uploads///AMD Ryzen

AMD Takes the Zen Family Tradition Forward


Sep. 20 2019, Published 10:30 a.m. ET

Advanced Micro Devices (AMD) stock has risen significantly since 2017, when the company first introduced its Zen family. Zen is an x86-based high-performance core architecture that uses a multichip design to boost performance. Zen delivered a 52% IPC (instruction per cycle) improvement over its previous generation, the Excavator core. It was Zen that put AMD back into competition with Intel (INTC) in the CPU (central processing unit) space.

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What AMD’s Zen is about

AMD leveraged Zen architecture to build Ryzen desktops and laptops CPUs and EPYC server CPUs. It’s extending the Zen family by building Zen on next-generation process nodes.

At Hot Chips 2019 in August, AMD CEO Lisa Su explained that a CPU’s performance can be improved by using various elements. These elements are process technology, die size, TDP (thermal design power), power management, microarchitecture, and compilers. The company is using these elements to improve CPUs in each generation.

AMD’s Zen CPU roadmap from 2017 to 2022

AMD presented its updated Zen roadmap on September 4. The roadmap comprises Zen microarchitecture’s four generations. AMD built Zen and Zen+ architecture on 14nm (nanometer) and 12nm nodes in 2017 and 2018. It built two generations of Ryzen CPUs and one generation of EPYC CPUs on Zen and Zen+ architecture. These CPUs competed with Intel’s in performance and pricing.

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Zen 2 

In July, AMD launched its Zen 2 architecture built on TSMC’s (TSM) 7nm node. So far, it has launched Ryzen 3000 desktop and EPYC Rome server CPUs, and plans to launch more Ryzen CPUs later this year or early next year. Zen 2 put AMD ahead of Intel in the process technology race. Process technology contributes 40% of a CPU’s performance, because a smaller process node increases transistor density and improves performance. A denser node consumes less power, further adding to the CPU’s performance. Zen 2 delivered a 15% IPC boost over its predecessor, Zen.

AMD’s first 7nm products, Ryzen 3000 desktop CPUs, beat Intel’s existing 14nm++ CPUs on performance and price. As Intel doesn’t have a competing product, it’s using marketing and pricing strategies to compete.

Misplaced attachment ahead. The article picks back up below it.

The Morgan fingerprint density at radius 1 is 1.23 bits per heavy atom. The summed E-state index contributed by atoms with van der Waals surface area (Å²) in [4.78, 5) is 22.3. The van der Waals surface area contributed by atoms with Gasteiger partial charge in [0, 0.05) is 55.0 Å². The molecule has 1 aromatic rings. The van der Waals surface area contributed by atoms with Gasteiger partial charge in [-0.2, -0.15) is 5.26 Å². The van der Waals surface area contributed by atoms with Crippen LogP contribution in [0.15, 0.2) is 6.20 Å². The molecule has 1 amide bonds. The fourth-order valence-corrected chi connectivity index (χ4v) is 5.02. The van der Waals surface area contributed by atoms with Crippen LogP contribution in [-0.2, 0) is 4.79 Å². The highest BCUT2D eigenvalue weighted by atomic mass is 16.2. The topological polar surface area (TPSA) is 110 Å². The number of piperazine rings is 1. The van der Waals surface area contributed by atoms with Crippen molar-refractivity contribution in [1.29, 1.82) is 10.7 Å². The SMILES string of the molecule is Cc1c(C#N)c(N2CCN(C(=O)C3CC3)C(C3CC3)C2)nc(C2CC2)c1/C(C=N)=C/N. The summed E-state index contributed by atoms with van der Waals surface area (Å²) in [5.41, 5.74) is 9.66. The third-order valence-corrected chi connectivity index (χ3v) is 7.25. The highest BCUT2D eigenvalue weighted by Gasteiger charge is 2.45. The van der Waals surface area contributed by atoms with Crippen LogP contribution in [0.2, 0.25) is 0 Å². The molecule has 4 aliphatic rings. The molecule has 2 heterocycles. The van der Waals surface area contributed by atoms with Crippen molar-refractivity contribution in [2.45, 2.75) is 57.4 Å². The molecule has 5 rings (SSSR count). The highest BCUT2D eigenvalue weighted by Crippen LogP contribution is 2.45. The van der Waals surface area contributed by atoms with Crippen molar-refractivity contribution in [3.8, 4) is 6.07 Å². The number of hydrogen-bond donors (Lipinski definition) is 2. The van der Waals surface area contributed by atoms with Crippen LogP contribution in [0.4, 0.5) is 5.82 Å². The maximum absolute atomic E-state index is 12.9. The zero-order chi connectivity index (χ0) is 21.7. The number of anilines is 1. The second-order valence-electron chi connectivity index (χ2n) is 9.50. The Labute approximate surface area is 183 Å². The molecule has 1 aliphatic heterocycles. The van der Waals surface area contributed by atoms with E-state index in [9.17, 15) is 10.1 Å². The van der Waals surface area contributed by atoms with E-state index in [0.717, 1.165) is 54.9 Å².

Zen 3

The next chapter in AMD’s Zen family story is Zen 3 architecture. The company stated that Zen 3’s design is complete. Therefore, AMD could soon start sampling products based on Zen 3 architecture and launch them around mid-2020. AMD didn’t reveal details about Zen 3, other than that it will be built on the 7nm+ node. This node is only available from TSMC.

Zen 3’s architecture may be similar to Zen 2’s and Zen’s, but have upgraded process technology, compilers, TDP, and power management. These features mean we might see modest improvements in performance and efficiency in Zen 3 products. TSMC is using EUV (extreme ultraviolet) lithography technology in up to four layers of its 7nm+ node, and Intel is using EUV lithography in its 10nm node. Therefore, AMD’s 7nm+ products could compete with Intel’s 10nm products.

AMD stated that Zen 3 would have 20% more transistors and deliver 10% more efficiency than Zen 2. The smaller transistors are, the less power they consume and the more transistors can fit inside a single die, improving its performance and power efficiency.

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Zen 4

After completing Zen 3’s design, AMD’s design team started work on Zen 4. No details about this technology are available, other than that the company plans to release it in mid-2021 or early 2022. We do have details on TSMC’s roadmap, however. In up to 14 layers of its 5nm node, the foundry plans to use expensive EUV lithography, which reduces the cost benefits of a smaller node.

TSMC expects the 5nm node to be 1.8 times denser and 15% faster than the 7nm node. As future Zen products’ performance improvements will be modest because of process technology limitiations, AMD is using a chiplet strategy. The design connects various chips on an input and output chip and improves the core count and performance while keeping costs low.


Intel’s CPU roadmap plays catch up

Intel’s 10nm node was delayed by three years due to technical difficulties and yield issues arising from its complex design. During these three years, Intel launched two 14nm upgrades, the 14 nm+ and 14 nm++ nodes. While AMD is moving quickly on process nodes, Intel may be catching up. At the company’s Investor Day 2019, Intel chief engineering officer Murthy Renduchintala revealed the company’s road map. It plans to launch the 7nm node in 2021, the 7 nm+ in 2022, and the 7 nm++ in 2023.

Intel is changing its technology strategy. Instead of adopting a single die approach, it’s focusing on advanced packaging technologies that integrate individual chips into a heterogeneous device. It also plans to focus its technology efforts on architecture, memory, interconnectivity, security, and software.

It remains to be seen whether AMD can maintain its technological advantage over Intel. AMD investors are betting on its technological advantage and potential to gain CPU market share from Intel. If AMD’s technology falls behind and it loses market share, the stock could fall to 2016 levels, below $10. Once AMD strengthens its position in the PC and server CPU markets, investors may bet on the company’s efforts in AI and autonomous driving technology.


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